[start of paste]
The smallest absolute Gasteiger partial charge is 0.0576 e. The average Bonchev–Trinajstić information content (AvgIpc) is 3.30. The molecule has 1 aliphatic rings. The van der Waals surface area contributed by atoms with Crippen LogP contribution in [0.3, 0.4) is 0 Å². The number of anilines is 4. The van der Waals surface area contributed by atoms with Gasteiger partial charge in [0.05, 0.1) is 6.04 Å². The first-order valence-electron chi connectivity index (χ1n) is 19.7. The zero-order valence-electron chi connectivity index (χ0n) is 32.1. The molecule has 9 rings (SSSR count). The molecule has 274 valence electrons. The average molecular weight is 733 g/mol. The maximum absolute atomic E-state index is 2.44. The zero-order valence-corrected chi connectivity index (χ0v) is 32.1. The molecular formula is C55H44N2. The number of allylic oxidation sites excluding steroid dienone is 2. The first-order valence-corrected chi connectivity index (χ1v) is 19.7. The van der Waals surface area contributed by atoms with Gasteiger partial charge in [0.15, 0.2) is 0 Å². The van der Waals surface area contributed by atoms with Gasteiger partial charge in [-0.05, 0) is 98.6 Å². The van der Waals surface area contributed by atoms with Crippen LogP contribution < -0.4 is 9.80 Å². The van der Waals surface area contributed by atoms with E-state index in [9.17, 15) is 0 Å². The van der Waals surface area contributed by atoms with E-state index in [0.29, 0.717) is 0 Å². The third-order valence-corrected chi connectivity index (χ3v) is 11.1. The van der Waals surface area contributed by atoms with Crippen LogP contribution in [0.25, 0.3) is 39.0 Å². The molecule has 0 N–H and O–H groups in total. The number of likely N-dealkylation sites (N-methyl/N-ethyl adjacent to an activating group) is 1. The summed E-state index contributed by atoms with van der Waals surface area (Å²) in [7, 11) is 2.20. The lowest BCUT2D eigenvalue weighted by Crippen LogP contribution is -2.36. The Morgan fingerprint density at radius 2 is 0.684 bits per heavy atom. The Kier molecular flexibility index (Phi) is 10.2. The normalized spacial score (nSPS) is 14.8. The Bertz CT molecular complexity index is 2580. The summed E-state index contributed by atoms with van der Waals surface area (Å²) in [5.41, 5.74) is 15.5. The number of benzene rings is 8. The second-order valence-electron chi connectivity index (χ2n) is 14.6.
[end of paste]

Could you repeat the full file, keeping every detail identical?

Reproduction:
The smallest absolute Gasteiger partial charge is 0.0576 e. The average Bonchev–Trinajstić information content (AvgIpc) is 3.30. The molecule has 1 aliphatic rings. The van der Waals surface area contributed by atoms with Crippen LogP contribution in [0.3, 0.4) is 0 Å². The number of anilines is 4. The van der Waals surface area contributed by atoms with Gasteiger partial charge in [0.05, 0.1) is 6.04 Å². The first-order valence-electron chi connectivity index (χ1n) is 19.7. The zero-order valence-electron chi connectivity index (χ0n) is 32.1. The molecule has 9 rings (SSSR count). The molecule has 274 valence electrons. The average molecular weight is 733 g/mol. The maximum absolute atomic E-state index is 2.44. The zero-order valence-corrected chi connectivity index (χ0v) is 32.1. The molecular formula is C55H44N2. The number of allylic oxidation sites excluding steroid dienone is 2. The first-order valence-corrected chi connectivity index (χ1v) is 19.7. The van der Waals surface area contributed by atoms with Gasteiger partial charge in [0.15, 0.2) is 0 Å². The van der Waals surface area contributed by atoms with Gasteiger partial charge in [-0.05, 0) is 98.6 Å². The van der Waals surface area contributed by atoms with Crippen LogP contribution < -0.4 is 9.80 Å². The van der Waals surface area contributed by atoms with E-state index in [9.17, 15) is 0 Å². The van der Waals surface area contributed by atoms with E-state index in [0.29, 0.717) is 0 Å². The third-order valence-corrected chi connectivity index (χ3v) is 11.1. The van der Waals surface area contributed by atoms with Crippen LogP contribution in [0.25, 0.3) is 39.0 Å². The molecule has 0 N–H and O–H groups in total. The number of likely N-dealkylation sites (N-methyl/N-ethyl adjacent to an activating group) is 1. The summed E-state index contributed by atoms with van der Waals surface area (Å²) in [7, 11) is 2.20. The lowest BCUT2D eigenvalue weighted by Crippen LogP contribution is -2.36. The Morgan fingerprint density at radius 2 is 0.684 bits per heavy atom. The Kier molecular flexibility index (Phi) is 10.2. The normalized spacial score (nSPS) is 14.8. The Bertz CT molecular complexity index is 2580. The summed E-state index contributed by atoms with van der Waals surface area (Å²) in [5.41, 5.74) is 15.5. The number of benzene rings is 8. The second-order valence-electron chi connectivity index (χ2n) is 14.6.